Ship of the line
During the mid-17th century, the Royal Navy developed the "line of battle" tactic, in which ships would form a line and face the enemy rather than approaching for one-on-one combat. Because the ships would stand and fight, they had to be of a certain size and weight to stand in the line.
A ship of the line, therefore, was any ship large enough to take its place in the line of battle. Generally, this meant first, second, or third-rate ships, which had guns on two or more decks.
First-rates were the largest ships of the line, carrrying 100 or more guns on three gundecks and over 800 men. The most famous first-rate was the HMS Victory, Lord Horatio Nelson's flagship at the Battle of Trafalgar.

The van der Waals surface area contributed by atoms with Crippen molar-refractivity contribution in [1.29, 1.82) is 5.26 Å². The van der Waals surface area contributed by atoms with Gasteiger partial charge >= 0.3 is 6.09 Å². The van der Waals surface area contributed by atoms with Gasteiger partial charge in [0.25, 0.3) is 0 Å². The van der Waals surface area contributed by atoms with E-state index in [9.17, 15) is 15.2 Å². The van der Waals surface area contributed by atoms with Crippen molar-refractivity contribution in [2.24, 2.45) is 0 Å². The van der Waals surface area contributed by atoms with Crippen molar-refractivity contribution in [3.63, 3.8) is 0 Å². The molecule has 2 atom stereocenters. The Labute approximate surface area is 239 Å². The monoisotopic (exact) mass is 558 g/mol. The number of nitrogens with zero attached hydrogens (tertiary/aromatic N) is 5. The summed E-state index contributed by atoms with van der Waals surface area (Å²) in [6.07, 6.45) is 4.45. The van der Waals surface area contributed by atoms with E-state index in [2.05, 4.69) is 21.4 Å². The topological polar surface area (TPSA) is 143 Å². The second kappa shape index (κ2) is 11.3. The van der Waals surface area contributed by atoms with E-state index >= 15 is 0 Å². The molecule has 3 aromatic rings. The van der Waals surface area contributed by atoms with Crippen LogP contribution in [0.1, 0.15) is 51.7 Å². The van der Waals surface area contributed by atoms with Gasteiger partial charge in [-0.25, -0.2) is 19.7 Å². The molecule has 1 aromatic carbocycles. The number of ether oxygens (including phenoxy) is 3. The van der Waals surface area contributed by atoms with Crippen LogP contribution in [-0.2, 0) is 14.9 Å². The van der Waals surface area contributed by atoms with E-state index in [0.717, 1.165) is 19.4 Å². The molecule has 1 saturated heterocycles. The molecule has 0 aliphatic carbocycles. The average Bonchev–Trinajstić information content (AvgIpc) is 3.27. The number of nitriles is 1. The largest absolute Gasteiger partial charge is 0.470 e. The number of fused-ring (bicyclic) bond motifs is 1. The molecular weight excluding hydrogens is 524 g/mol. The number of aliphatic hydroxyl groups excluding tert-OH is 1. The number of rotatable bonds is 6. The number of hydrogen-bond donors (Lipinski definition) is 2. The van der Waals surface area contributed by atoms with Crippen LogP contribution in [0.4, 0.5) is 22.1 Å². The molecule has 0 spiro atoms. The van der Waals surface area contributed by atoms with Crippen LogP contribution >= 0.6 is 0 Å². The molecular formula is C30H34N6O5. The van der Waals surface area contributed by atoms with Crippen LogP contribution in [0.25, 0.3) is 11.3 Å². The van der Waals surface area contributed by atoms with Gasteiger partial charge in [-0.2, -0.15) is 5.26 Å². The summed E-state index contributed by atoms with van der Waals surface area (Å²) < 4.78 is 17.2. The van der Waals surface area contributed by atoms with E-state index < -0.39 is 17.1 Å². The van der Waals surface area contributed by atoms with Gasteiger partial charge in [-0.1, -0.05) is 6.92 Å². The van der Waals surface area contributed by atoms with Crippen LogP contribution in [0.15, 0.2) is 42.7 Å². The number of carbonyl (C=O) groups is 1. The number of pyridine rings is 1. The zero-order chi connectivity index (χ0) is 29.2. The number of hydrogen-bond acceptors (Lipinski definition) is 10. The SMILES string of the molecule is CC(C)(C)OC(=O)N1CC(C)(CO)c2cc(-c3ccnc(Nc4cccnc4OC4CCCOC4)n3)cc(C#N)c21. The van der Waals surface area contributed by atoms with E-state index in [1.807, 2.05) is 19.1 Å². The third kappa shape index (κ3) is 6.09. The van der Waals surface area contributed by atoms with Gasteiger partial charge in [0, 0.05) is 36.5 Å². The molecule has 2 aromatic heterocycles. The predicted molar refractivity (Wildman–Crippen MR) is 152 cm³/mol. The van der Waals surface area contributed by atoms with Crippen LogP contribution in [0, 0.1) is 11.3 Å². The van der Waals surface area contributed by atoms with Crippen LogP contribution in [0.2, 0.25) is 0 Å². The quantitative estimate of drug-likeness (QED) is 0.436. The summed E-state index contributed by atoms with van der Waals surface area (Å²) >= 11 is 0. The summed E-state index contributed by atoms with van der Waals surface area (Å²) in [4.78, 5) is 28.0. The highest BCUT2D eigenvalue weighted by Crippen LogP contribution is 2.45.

Second-rates carried 90 to 98 guns, typically on three gun decks, and a crew of 750.
Third-rates carried 64 to 80 guns, typically on two gun decks, and crews of 500 to 700. 74-gun ships were popular among the navies of several nations, and the term "third rate" might apply to a captured French 74, for example.
Ships too small to stand in the line were used for other purposes such as patrolling, scouting, escorting convoys, etc. The frigate, which had all its guns on one deck, was considered the most successful design for such uses. The French ship Amitie, captured by William Laurence and the HMS Reliant in 1805, was a 36-gun frigate.